A native of Bhagalpur district – Bihar, Shalini Jha believes in equal rights for all genders and wants to work for a gender-equal and just society. In the past she’s had a year-long association as a community leader with Haiyya: Organise for Action’s Health Over Stigma campaign. She’s pursuing a Master’s in Literature with Ambedkar University, Delhi and as an MHM Fellow with YKA, recently launched ‘Project अल्हड़ (Alharh)’.

She says, “Bihar is ranked the lowest in India’s SDG Index 2019 for India. Hygienic and comfortable menstruation is a basic human right and sustainable development cannot be ensured if menstruators are deprived of their basic rights.” Project अल्हड़ (Alharh) aims to create a robust sensitised community in Bhagalpur to collectively spread awareness, break the taboo, debunk myths and initiate fearless conversations around menstruation. The campaign aims to reach at least 6000 adolescent girls from government and private schools in Baghalpur district in 2020.

Read more about the campaign here.

A psychologist and co-founder of a mental health NGO called Customize Cognition, Ritika forayed into the space of menstrual health and hygiene, sexual and reproductive healthcare and rights and gender equality as an MHM Fellow with YKA. She says, “The experience of working on MHM/SRHR and gender equality has been an enriching and eye-opening experience. I have learned what’s beneath the surface of the issue, be it awareness, lack of resources or disregard for trans men, who also menstruate.”

The Transmen-ses campaign aims to tackle the issue of silence and disregard for trans men’s menstruation needs, by mobilising gender sensitive health professionals and gender neutral restrooms in Lucknow.

Read more about the campaign here.

A Computer Science engineer by education, Nitisha started her career in the corporate sector, before realising she wanted to work in the development and social justice space. Since then, she has worked with Teach For India and Care India and is from the founding batch of Indian School of Development Management (ISDM), a one of its kind organisation creating leaders for the development sector through its experiential learning post graduate program.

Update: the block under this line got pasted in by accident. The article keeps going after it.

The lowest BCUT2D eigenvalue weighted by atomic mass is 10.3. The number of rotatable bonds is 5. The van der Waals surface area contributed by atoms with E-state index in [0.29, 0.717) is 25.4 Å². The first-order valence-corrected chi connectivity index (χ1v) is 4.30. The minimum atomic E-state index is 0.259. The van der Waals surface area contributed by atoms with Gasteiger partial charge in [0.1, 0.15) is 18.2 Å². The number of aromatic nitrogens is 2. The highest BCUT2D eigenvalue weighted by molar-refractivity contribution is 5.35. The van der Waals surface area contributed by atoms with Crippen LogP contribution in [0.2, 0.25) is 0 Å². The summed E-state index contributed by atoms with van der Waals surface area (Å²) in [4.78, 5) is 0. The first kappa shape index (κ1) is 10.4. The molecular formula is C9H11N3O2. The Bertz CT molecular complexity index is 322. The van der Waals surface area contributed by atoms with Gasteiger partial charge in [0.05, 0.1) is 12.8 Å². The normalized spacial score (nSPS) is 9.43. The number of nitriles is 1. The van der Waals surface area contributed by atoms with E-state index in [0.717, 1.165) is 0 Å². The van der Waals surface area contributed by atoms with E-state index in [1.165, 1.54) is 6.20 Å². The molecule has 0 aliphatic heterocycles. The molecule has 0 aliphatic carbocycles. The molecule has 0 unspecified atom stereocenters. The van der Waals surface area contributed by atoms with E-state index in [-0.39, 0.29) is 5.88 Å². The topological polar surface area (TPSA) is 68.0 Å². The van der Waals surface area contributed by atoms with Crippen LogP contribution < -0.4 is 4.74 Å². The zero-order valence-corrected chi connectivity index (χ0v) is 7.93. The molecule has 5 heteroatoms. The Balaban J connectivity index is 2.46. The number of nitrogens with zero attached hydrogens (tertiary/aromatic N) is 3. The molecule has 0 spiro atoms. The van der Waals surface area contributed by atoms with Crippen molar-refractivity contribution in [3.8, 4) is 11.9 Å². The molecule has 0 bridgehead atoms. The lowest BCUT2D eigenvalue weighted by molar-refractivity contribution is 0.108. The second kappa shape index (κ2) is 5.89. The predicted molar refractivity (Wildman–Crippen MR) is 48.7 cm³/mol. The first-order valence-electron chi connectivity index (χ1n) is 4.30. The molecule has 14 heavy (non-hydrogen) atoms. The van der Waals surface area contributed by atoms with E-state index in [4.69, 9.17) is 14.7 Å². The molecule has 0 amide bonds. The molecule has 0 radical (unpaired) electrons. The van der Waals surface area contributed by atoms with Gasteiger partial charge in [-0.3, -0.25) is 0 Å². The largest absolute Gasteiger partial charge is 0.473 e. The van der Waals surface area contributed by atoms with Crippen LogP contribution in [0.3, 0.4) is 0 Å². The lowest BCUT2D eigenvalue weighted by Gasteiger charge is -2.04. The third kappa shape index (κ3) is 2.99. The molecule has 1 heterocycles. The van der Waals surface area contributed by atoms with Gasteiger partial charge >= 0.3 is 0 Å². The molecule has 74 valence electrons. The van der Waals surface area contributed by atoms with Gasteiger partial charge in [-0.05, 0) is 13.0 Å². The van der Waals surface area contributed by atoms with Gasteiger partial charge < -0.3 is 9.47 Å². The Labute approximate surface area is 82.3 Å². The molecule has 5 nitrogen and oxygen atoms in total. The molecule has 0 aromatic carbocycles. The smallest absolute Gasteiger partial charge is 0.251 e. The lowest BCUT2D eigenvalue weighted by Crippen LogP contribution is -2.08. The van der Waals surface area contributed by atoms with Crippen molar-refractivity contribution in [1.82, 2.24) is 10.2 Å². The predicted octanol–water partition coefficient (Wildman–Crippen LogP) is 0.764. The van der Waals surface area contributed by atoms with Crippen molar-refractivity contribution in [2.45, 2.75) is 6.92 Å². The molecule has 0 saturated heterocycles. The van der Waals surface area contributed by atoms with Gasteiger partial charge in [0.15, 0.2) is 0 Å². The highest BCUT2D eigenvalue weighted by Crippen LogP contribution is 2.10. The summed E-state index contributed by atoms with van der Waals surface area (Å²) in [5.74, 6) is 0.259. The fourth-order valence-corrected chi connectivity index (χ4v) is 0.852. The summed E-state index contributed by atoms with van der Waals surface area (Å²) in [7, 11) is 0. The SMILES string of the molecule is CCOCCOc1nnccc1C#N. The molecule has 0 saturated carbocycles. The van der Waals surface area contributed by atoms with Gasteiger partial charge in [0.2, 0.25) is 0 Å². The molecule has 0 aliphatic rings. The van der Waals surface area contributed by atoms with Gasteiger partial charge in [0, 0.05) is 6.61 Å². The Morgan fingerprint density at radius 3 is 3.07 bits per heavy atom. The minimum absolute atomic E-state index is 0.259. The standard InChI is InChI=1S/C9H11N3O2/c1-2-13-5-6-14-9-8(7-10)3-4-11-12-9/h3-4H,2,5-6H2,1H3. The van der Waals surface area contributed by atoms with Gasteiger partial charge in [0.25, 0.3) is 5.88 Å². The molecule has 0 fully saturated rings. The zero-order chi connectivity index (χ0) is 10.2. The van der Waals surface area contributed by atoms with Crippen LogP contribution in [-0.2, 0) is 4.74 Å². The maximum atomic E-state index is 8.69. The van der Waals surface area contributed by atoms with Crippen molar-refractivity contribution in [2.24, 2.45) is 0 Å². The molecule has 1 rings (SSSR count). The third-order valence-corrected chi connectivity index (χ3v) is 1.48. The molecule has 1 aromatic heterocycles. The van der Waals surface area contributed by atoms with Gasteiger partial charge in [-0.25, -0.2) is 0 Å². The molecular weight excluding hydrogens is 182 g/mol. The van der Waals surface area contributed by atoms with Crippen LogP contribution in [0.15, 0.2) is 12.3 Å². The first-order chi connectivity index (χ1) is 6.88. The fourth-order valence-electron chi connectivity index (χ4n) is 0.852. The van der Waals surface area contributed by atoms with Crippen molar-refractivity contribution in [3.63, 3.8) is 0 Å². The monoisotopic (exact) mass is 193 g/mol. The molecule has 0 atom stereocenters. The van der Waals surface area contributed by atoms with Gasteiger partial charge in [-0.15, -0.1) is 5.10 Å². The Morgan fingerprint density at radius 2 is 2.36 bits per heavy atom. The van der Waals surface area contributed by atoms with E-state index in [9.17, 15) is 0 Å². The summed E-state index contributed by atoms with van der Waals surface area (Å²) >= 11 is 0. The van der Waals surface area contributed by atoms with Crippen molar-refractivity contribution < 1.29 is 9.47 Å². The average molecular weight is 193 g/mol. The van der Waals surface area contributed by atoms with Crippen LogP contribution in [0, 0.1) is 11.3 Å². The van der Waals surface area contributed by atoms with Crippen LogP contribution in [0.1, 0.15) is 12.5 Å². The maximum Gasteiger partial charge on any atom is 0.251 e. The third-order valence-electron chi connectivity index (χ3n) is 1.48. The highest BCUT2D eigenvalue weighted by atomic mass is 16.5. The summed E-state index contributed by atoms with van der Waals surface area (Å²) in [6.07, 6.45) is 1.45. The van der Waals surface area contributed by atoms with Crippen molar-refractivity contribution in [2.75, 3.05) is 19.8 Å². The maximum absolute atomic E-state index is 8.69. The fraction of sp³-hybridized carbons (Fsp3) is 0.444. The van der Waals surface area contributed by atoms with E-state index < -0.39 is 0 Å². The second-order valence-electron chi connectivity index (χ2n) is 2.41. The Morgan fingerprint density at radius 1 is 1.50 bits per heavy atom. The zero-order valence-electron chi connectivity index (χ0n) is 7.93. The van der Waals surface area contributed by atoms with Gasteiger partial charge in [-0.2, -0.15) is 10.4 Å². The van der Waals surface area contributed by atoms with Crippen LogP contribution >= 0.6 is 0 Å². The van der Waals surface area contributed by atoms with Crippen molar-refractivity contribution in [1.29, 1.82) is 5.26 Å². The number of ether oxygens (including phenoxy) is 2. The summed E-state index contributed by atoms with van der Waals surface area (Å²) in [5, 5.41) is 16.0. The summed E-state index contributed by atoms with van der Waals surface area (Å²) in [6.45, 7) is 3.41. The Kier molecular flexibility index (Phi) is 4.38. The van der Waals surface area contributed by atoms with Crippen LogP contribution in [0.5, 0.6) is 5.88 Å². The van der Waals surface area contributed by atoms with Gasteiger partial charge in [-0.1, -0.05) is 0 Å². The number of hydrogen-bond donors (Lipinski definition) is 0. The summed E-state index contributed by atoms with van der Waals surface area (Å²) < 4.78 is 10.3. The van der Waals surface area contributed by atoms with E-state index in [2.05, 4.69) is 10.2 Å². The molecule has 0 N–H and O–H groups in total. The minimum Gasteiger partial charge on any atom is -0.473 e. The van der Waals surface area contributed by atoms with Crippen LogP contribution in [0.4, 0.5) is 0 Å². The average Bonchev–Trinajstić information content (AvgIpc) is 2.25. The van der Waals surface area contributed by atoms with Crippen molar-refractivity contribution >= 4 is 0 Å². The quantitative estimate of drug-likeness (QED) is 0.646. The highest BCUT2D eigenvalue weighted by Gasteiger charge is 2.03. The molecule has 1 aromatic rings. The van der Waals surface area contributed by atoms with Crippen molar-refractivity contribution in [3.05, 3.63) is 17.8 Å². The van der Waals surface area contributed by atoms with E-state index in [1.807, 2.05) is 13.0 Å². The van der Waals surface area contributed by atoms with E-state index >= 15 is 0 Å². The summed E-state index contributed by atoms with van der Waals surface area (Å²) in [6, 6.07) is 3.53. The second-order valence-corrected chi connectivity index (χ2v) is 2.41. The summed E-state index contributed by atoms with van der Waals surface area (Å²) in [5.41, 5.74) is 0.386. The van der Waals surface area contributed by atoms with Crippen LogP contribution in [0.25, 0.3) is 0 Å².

As a Youth Ki Awaaz Menstrual Health Fellow, Nitisha has started Let’s Talk Period, a campaign to mobilise young people to switch to sustainable period products. She says, “80 lakh women in Delhi use non-biodegradable sanitary products, generate 3000 tonnes of menstrual waste, that takes 500-800 years to decompose; which in turn contributes to the health issues of all menstruators, increased burden of waste management on the city and harmful living environment for all citizens.

Let’s Talk Period aims to change this by

Find out more about her campaign here.

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A former Assistant Secretary with the Ministry of Women and Child Development in West Bengal for three months, Lakshmi Bhavya has been championing the cause of menstrual hygiene in her district. By associating herself with the Lalana Campaign, a holistic menstrual hygiene awareness campaign which is conducted by the Anahat NGO, Lakshmi has been slowly breaking taboos when it comes to periods and menstrual hygiene.

A Gender Rights Activist working with the tribal and marginalized communities in india, Srilekha is a PhD scholar working on understanding body and sexuality among tribal girls, to fill the gaps in research around indigenous women and their stories. Srilekha has worked extensively at the grassroots level with community based organisations, through several advocacy initiatives around Gender, Mental Health, Menstrual Hygiene and Sexual and Reproductive Health Rights (SRHR) for the indigenous in Jharkhand, over the last 6 years.

Srilekha has also contributed to sustainable livelihood projects and legal aid programs for survivors of sex trafficking. She has been conducting research based programs on maternal health, mental health, gender based violence, sex and sexuality. Her interest lies in conducting workshops for young people on life skills, feminism, gender and sexuality, trauma, resilience and interpersonal relationships.

A Guwahati-based college student pursuing her Masters in Tata Institute of Social Sciences, Bidisha started the #BleedwithDignity campaign on the technology platform, demanding that the Government of Assam install
biodegradable sanitary pad vending machines in all government schools across the state. Her petition on has already gathered support from over 90000 people and continues to grow.

Bidisha was selected in’s flagship program ‘She Creates Change’ having run successful online advocacy
campaigns, which were widely recognised. Through the #BleedwithDignity campaign; she organised and celebrated World Menstrual Hygiene Day, 2019 in Guwahati, Assam by hosting a wall mural by collaborating with local organisations. The initiative was widely covered by national and local media, and the mural was later inaugurated by the event’s chief guest Commissioner of Guwahati Municipal Corporation (GMC) Debeswar Malakar, IAS.